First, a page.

Chart supplemental insulin on a sliding scale. A recommended sliding scale is on the back of the NSW Adult Subcutaneous Insulin Prescribing Chart. If a patient is fasting, specify that the sliding scale is to be given “q6h” and not “Before meals”. Higher sliding scale doses may be required for those who are usually on large insulin doses, e.g. more than 100 units/day in total. Note that supplemental insulin should usually be given no more than every 4-6 hours, as otherwise the doses will have an additive effect and may lead to severe hypoglycaemia.
Dealing with Pre-Mixed Insulin
During fasting and/or hospital admissions, pre-mixed insulins (Mixtard® 30, NovoMix® types, Humalog® Mix types, or Humulin® 30/70) or are better replaced by separate basal and bolus injections.
An equivalent basal-bolus regimen can be estimated as follows:
a. Calculate the total daily insulin dose (“total”).
b. Estimate equivalent basal insulin as Lantus® or Levimir® doses:
- 25% of the total at 0700-0800
- 25% of the total at 2000-2100
c. Estimate equivalent bolus insulin as Novorapid® or Humalog® doses:
- 16% of the total pre-breakfast
- 16% of the total pre-lunch
- 18% of the total pre-dinner
d. Start the revised regimen 8-14 hours after the last mixed insulin dose. If the patient has had morning mixed insulin, and does not normally take lunchtime insulin, then do not give bolus insulin with lunch on that day.
Insulin adjustments for hypoglycaemia
1. Treat the hypoglycaemia
Hypoglycaemia should be acutely managed as normal.
2. Determine the cause of the hypoglycaemia
In order to determine what adjustments should subsequently be made to insulin doses, it is necessary to determine the cause of the hypoglycaemia. If in doubt, consult an endocrinologist or general physician.
Illness states causing hypoglycaemia: such states, e.g. sepsis or glucocorticoid deficiency, are beyond the scope of these guidelines. See 'Special Circumstances' on the landing page.
Hypoglycaemia due to an excessive dose of bolus or supplemental insulin: if not directly due to an illness state, hypoglycaemia within 3-4 hours of a bolus or supplementary dose of insulin can be assumed to be due to it. In such cases the hypoglycaemia is unrelated to the basal insulin and the basal insulin should not be reduced or withheld.
A bolus dose may simply have been too large, or the following meal may have been smaller than normal or vomited. A careful history should elucidate whether subsequent bolus doses need to be reduced.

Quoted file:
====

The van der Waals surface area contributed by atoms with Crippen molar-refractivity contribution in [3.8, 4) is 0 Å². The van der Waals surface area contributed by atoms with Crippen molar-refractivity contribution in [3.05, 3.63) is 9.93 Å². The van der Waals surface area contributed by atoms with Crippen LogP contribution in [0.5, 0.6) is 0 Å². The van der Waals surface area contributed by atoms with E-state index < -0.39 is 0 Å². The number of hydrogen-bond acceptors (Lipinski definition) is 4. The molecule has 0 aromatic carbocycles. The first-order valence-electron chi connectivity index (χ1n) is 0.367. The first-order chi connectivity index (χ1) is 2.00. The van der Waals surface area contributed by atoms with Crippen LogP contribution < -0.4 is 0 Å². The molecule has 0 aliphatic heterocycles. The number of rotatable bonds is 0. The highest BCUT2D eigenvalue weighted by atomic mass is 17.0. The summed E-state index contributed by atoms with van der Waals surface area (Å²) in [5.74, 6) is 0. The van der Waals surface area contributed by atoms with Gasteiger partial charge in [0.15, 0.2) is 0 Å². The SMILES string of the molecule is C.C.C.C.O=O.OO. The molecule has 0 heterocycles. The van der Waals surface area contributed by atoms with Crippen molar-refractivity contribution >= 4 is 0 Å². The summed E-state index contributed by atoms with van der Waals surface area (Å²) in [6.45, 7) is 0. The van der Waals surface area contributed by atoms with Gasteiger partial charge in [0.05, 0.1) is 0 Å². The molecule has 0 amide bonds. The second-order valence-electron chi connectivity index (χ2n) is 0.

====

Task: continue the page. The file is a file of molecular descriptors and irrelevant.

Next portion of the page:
If hypoglycaemia follows administration of supplemental insulin, first check that the supplemental insulin has been charted and given no more frequently than every 4-6 hours. Stat doses given in addition to a sliding scale are risky and should be used with caution. If administration has been correct according to a sliding scale, then a sliding scale should still be continued, but re-charted with reduced doses.
Hypoglycaemia due to excessive basal insulin: If not directly due to an illness state, hypoglycaemia while fasting, or at random sporadic times, can be ascribed to excessive basal insulin. Subsequent basal insulin doses should be reduced, but not drastically unless the hypoglycaemia was repeated or severe (in which case get expert advice). A reduction to 75-90% of the previous dose will normally be appropriate. If basal doses are being given twice daily, often only one of the doses will need to be reduced, e.g. reduce only the evening dose if hypoglycaemia occurs pre-breakfast.
3. Continue insulin with any necessary adjustments
Do not withhold insulin due to previous hypoglycaemia. Any necessary adjustments to the insulin doses should be determined as described above. If an insulin dose is due during a hypoglycaemic episode, it should be delayed until the hypoglycaemia has resolved, but not withheld. A bolus insulin dose due during or immediately after hypoglycaemia can be reduced on a one-off basis, e.g. to 80% of normal. Do not reduce basal insulin doses unless they are causing hypoglycaemia.
Further References and Resources
Agency for Clinical Innovation - NSW Adult Subcutaneous Insulin Prescribing Chart
Emergency Care Institute - Guidelines for the Management of patients with DKA and HHS in the ED